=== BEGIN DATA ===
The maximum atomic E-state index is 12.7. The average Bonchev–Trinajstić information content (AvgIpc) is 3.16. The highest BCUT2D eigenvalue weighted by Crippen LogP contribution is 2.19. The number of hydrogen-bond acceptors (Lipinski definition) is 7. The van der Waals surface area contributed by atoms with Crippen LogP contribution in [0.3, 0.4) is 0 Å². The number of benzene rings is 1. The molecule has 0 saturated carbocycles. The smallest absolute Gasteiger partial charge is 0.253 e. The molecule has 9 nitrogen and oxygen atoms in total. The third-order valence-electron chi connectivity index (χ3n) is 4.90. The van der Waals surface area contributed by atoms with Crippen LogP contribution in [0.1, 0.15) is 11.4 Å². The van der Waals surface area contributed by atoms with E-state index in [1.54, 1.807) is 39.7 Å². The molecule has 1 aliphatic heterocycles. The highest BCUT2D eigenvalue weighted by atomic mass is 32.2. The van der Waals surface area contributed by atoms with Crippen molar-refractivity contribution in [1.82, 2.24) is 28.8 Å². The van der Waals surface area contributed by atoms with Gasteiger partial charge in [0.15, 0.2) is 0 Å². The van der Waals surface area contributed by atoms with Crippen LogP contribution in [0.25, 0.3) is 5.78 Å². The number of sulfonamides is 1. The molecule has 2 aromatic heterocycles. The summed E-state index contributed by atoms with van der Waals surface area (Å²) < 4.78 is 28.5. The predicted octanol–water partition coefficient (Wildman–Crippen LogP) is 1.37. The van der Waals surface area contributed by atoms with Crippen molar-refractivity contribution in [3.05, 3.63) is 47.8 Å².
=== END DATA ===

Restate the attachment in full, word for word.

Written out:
The maximum atomic E-state index is 12.7. The average Bonchev–Trinajstić information content (AvgIpc) is 3.16. The highest BCUT2D eigenvalue weighted by Crippen LogP contribution is 2.19. The number of hydrogen-bond acceptors (Lipinski definition) is 7. The van der Waals surface area contributed by atoms with Crippen LogP contribution in [0.3, 0.4) is 0 Å². The number of benzene rings is 1. The molecule has 0 saturated carbocycles. The smallest absolute Gasteiger partial charge is 0.253 e. The molecule has 9 nitrogen and oxygen atoms in total. The third-order valence-electron chi connectivity index (χ3n) is 4.90. The van der Waals surface area contributed by atoms with Crippen LogP contribution in [0.1, 0.15) is 11.4 Å². The van der Waals surface area contributed by atoms with E-state index in [1.54, 1.807) is 39.7 Å². The molecule has 1 aliphatic heterocycles. The highest BCUT2D eigenvalue weighted by atomic mass is 32.2. The van der Waals surface area contributed by atoms with Crippen molar-refractivity contribution in [1.82, 2.24) is 28.8 Å². The van der Waals surface area contributed by atoms with Gasteiger partial charge in [0.15, 0.2) is 0 Å². The van der Waals surface area contributed by atoms with Crippen LogP contribution in [0.25, 0.3) is 5.78 Å². The number of sulfonamides is 1. The molecule has 2 aromatic heterocycles. The summed E-state index contributed by atoms with van der Waals surface area (Å²) < 4.78 is 28.5. The predicted octanol–water partition coefficient (Wildman–Crippen LogP) is 1.37. The van der Waals surface area contributed by atoms with Crippen molar-refractivity contribution in [3.05, 3.63) is 47.8 Å².